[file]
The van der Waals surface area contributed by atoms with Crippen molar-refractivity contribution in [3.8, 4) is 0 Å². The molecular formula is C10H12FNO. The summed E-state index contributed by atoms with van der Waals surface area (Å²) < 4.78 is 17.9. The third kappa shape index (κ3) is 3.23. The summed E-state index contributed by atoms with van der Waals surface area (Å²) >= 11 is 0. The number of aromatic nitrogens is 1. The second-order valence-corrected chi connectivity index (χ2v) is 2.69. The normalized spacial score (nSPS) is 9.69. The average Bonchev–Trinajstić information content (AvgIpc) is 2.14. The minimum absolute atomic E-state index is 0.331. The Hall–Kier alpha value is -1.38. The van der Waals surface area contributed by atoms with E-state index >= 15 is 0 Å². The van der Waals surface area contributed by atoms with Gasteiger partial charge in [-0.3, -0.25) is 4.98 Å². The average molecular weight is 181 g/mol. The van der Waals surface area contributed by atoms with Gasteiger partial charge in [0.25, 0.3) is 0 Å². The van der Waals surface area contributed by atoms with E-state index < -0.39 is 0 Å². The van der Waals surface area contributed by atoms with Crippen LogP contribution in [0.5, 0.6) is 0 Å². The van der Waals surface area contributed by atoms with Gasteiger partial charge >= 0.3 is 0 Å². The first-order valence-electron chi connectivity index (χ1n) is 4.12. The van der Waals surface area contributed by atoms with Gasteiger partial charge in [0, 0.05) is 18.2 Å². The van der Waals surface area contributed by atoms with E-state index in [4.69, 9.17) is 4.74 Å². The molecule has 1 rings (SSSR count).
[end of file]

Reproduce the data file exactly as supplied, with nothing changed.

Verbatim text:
The van der Waals surface area contributed by atoms with Crippen molar-refractivity contribution in [3.8, 4) is 0 Å². The molecular formula is C10H12FNO. The summed E-state index contributed by atoms with van der Waals surface area (Å²) < 4.78 is 17.9. The third kappa shape index (κ3) is 3.23. The summed E-state index contributed by atoms with van der Waals surface area (Å²) >= 11 is 0. The number of aromatic nitrogens is 1. The second-order valence-corrected chi connectivity index (χ2v) is 2.69. The normalized spacial score (nSPS) is 9.69. The average Bonchev–Trinajstić information content (AvgIpc) is 2.14. The minimum absolute atomic E-state index is 0.331. The Hall–Kier alpha value is -1.38. The van der Waals surface area contributed by atoms with E-state index >= 15 is 0 Å². The van der Waals surface area contributed by atoms with Gasteiger partial charge in [-0.3, -0.25) is 4.98 Å². The average molecular weight is 181 g/mol. The van der Waals surface area contributed by atoms with Gasteiger partial charge in [0.25, 0.3) is 0 Å². The van der Waals surface area contributed by atoms with E-state index < -0.39 is 0 Å². The van der Waals surface area contributed by atoms with Crippen LogP contribution in [0.5, 0.6) is 0 Å². The van der Waals surface area contributed by atoms with Gasteiger partial charge >= 0.3 is 0 Å². The first-order valence-electron chi connectivity index (χ1n) is 4.12. The van der Waals surface area contributed by atoms with Gasteiger partial charge in [0, 0.05) is 18.2 Å². The van der Waals surface area contributed by atoms with E-state index in [4.69, 9.17) is 4.74 Å². The molecule has 1 rings (SSSR count).